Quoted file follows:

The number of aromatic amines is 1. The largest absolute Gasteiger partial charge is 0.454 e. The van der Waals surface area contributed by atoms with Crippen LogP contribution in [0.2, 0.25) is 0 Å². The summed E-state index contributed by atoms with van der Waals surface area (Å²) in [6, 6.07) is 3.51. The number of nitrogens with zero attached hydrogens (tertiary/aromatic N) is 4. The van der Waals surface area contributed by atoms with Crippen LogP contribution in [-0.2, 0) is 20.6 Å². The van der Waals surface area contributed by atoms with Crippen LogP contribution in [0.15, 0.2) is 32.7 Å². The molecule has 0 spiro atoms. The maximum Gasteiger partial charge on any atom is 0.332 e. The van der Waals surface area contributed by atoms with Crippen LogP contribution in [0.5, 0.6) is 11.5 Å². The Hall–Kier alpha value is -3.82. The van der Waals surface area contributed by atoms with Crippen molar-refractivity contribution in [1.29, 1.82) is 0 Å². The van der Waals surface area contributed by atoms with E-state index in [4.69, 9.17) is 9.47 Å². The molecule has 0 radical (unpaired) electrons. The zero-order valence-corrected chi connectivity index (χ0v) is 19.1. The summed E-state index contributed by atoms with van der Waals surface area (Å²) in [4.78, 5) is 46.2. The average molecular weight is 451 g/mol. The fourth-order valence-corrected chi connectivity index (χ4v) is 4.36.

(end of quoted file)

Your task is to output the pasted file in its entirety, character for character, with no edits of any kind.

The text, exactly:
The number of aromatic amines is 1. The largest absolute Gasteiger partial charge is 0.454 e. The van der Waals surface area contributed by atoms with Crippen LogP contribution in [0.2, 0.25) is 0 Å². The summed E-state index contributed by atoms with van der Waals surface area (Å²) in [6, 6.07) is 3.51. The number of nitrogens with zero attached hydrogens (tertiary/aromatic N) is 4. The van der Waals surface area contributed by atoms with Crippen LogP contribution in [-0.2, 0) is 20.6 Å². The van der Waals surface area contributed by atoms with Crippen LogP contribution in [0.15, 0.2) is 32.7 Å². The molecule has 0 spiro atoms. The maximum Gasteiger partial charge on any atom is 0.332 e. The van der Waals surface area contributed by atoms with Crippen LogP contribution in [0.5, 0.6) is 11.5 Å². The Hall–Kier alpha value is -3.82. The van der Waals surface area contributed by atoms with Crippen molar-refractivity contribution in [1.29, 1.82) is 0 Å². The van der Waals surface area contributed by atoms with E-state index in [4.69, 9.17) is 9.47 Å². The molecule has 0 radical (unpaired) electrons. The zero-order valence-corrected chi connectivity index (χ0v) is 19.1. The summed E-state index contributed by atoms with van der Waals surface area (Å²) in [4.78, 5) is 46.2. The average molecular weight is 451 g/mol. The fourth-order valence-corrected chi connectivity index (χ4v) is 4.36.